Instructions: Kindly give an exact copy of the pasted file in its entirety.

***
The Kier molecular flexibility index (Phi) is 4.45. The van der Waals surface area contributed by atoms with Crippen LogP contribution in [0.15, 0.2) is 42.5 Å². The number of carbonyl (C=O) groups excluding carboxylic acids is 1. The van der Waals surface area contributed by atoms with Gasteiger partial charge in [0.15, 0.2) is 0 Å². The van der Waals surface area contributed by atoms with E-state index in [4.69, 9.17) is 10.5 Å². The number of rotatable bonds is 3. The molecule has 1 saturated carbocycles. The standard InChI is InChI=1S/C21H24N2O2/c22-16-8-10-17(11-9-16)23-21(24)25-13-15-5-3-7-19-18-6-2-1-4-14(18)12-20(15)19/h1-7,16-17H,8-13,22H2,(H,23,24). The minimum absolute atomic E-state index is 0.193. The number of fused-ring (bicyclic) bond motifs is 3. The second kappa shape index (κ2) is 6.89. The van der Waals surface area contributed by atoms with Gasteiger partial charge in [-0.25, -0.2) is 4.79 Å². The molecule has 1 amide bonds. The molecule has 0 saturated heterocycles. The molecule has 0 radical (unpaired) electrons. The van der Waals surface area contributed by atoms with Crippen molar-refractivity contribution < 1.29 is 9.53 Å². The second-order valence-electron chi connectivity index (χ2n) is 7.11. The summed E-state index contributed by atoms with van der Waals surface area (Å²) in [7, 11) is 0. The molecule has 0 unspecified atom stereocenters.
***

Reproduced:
The Kier molecular flexibility index (Phi) is 4.45. The van der Waals surface area contributed by atoms with Crippen LogP contribution in [0.15, 0.2) is 42.5 Å². The number of carbonyl (C=O) groups excluding carboxylic acids is 1. The van der Waals surface area contributed by atoms with Gasteiger partial charge in [0.15, 0.2) is 0 Å². The van der Waals surface area contributed by atoms with E-state index in [4.69, 9.17) is 10.5 Å². The number of rotatable bonds is 3. The molecule has 1 saturated carbocycles. The standard InChI is InChI=1S/C21H24N2O2/c22-16-8-10-17(11-9-16)23-21(24)25-13-15-5-3-7-19-18-6-2-1-4-14(18)12-20(15)19/h1-7,16-17H,8-13,22H2,(H,23,24). The minimum absolute atomic E-state index is 0.193. The number of fused-ring (bicyclic) bond motifs is 3. The second kappa shape index (κ2) is 6.89. The van der Waals surface area contributed by atoms with Gasteiger partial charge in [-0.25, -0.2) is 4.79 Å². The molecule has 1 amide bonds. The molecule has 0 saturated heterocycles. The molecule has 0 radical (unpaired) electrons. The van der Waals surface area contributed by atoms with Crippen molar-refractivity contribution < 1.29 is 9.53 Å². The second-order valence-electron chi connectivity index (χ2n) is 7.11. The summed E-state index contributed by atoms with van der Waals surface area (Å²) in [7, 11) is 0. The molecule has 0 unspecified atom stereocenters.